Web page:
A razão pela qual dedico uma atenção especial a este setor está relacionada com a grande esperança na ciência, na grande confiança que tenho nas capacidades da mente humana e numa sociedade criativa para solucionar os seus problemas. O mundo está a mudar drasticamente, a uma velocidade nunca vista. Acredito que muitas das soluções, na Europa e fora dela, virão de novos estudos científicos e das novas tecnologias. Gostaria de ver a Europa a liderar esse esforço a nível global, o que será determinante para o futuro bem-estar e a prosperidade das nossas sociedades e para a influência europeia a nível global.

A verdade é que foi possível, mesmo em momentos de grandes dificuldades financeiras, colocar a investigação no centro da estratégia para o crescimento e para o emprego – a Estratégia Europa 2020: com o objetivo de criar condições favoráveis à inovação; promover o dinamismo da União da Inovação; lutar por um maior investimento na inovação, na tecnologia e no papel da ciência.

Gostaria de aproveitar esta oportunidade para enaltecer o trabalho incansável e muito competente da Comissária para a Investigação, a Inovação e a Ciência, Máire Geoghegan-Quinn, em prol da obtenção de resultados concretos num setor com tão grandes ambições. Muito a ela se deve, nomeadamente na luta de persuasão de alguns Governos no sentido de nos apoiarem em relação a um orçamento mais ambicioso para a investigação.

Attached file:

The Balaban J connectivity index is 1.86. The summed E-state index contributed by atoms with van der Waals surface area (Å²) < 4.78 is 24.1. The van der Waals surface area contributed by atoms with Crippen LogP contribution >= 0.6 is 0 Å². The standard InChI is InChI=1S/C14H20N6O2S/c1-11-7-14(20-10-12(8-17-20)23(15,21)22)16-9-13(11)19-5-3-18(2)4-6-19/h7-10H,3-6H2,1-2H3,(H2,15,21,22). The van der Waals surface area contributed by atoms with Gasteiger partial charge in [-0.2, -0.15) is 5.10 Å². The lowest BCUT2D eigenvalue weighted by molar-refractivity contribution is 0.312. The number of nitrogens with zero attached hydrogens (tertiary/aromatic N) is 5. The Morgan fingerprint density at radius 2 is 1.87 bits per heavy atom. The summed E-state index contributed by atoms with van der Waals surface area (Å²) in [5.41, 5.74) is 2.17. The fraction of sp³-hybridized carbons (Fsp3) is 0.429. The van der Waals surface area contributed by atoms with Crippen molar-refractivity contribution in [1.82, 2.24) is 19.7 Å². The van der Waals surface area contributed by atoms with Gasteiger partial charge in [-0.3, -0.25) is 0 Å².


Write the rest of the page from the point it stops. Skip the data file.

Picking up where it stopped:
Acredito igualmente – e tive experiência direta disso durante estes anos – na importância da competência científica independente e consistente. De facto, a Comissão Europeia é muitas vezes chamada a tomar decisões que são extremamente complexas do ponto de vista técnico e que têm profundas repercussões do ponto de vista social, e até, muitas vezes, implicações de um ponto de vista ético. E penso que essas decisões devem ser sustentadas numa abordagem científica.

Foi por essa razão que decidi criar o cargo de conselheiro científico principal do Presidente da Comissão Europeia, exercido pela Professora Anne Glover, e também criamos o Conselho Consultivo para a Ciência e Tecnologia (STAC), que nos aconselha e apoia nos domínios da ciência e da tecnologia.

Dado que o progresso da ciência levanta por vezes questões éticas, a Comissão Europeia é também aconselhada pelo Grupo Europeu de Ética para as Ciências e as Novas Tecnologias, um organismo independente, pluralista e pluridisciplinar, cujo papel se encontra já bem consolidado.

Dado que há muito a fazer quando se aceita a ideia de que a mudança é uma oportunidade de melhorar; e que as novas formas de pensar e os novos dados podem obrigar-nos a abandonar visões por vezes antiquadas do mundo e a aceitar algo de novo, dei também o meu pleno apoio a várias iniciativas prospetivas no âmbito da Comissão Europeia, desde o projeto ESPAS (European Strategy and Policy Analysis System) à criação de uma rede interna em matéria de prospetiva, que cobre também o domínio científico.